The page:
This is our most identifiable uniform and represents our most important image. Whether we’re in black or tan gear or in leather or plastic helmets, this is the one uniform we wear when all eyes are on us. People intentionally gather to watch and to take pictures and videos of the action. I sometimes imagine what it would have been like if we had today’s technology back in the 1800s when volunteer firefighters would actually fist fight and cut each other’s hoses from hydrants to be the first company with water on the fire. Thank goodness that competition between companies today does not result in fisticuffs at the scene of a fire, but every so often you hear about something like this occurring.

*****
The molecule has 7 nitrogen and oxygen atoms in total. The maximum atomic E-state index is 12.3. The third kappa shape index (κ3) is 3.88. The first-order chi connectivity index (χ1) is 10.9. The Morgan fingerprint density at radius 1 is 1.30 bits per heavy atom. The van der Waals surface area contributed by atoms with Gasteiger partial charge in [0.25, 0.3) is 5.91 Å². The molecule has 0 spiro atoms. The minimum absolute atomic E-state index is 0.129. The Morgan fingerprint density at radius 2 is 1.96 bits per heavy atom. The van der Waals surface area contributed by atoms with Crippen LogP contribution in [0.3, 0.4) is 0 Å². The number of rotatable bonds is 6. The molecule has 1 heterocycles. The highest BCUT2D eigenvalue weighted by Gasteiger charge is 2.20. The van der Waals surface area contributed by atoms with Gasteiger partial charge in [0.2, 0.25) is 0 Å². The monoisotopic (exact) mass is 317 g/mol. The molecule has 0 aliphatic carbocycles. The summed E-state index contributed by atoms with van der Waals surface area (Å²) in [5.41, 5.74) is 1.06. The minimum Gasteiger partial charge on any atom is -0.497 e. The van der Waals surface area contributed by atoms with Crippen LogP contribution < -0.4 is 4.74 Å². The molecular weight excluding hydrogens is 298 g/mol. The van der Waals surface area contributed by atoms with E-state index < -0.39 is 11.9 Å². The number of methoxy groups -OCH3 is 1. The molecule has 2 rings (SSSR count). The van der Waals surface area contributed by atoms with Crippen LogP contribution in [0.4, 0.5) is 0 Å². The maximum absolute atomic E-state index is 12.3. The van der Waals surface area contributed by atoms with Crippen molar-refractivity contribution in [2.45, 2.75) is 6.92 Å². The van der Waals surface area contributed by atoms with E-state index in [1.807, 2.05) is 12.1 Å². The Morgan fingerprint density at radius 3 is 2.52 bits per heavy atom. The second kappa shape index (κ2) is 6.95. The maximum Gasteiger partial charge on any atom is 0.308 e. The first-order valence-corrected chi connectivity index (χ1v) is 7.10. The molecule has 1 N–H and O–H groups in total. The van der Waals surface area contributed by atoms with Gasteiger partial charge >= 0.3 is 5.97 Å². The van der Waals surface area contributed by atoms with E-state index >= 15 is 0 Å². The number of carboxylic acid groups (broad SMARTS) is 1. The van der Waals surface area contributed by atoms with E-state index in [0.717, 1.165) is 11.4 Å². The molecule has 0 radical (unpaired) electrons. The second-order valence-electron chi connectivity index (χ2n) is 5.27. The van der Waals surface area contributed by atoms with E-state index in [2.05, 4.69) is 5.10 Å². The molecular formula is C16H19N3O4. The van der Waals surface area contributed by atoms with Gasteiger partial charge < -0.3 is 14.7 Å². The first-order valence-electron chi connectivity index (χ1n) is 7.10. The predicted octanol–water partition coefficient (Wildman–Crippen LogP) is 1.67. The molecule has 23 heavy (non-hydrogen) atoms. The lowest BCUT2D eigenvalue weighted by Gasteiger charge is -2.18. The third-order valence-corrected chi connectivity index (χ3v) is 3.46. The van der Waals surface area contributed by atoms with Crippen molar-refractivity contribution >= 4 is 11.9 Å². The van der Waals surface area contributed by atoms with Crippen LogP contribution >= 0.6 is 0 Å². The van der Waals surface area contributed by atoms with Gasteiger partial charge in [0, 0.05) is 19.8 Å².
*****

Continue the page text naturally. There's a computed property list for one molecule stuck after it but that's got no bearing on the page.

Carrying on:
More likely, it’s a verbal argument that will unfold. It may be between individuals, companies, or agencies like the fire and police departments. We have all seen these images. I don’t need to go deeper into this situation. It should not happen at any time but especially not when an emergency is unfolding and people, on one of the worst days of their lives, are depending on you to make everything in their world OK again.
Line officers and supervisors have to set the example. Your troops will follow your lead in a situation like this. Stay calm and level headed, get the job done, and deal with whatever problem you may have after the incident is completed.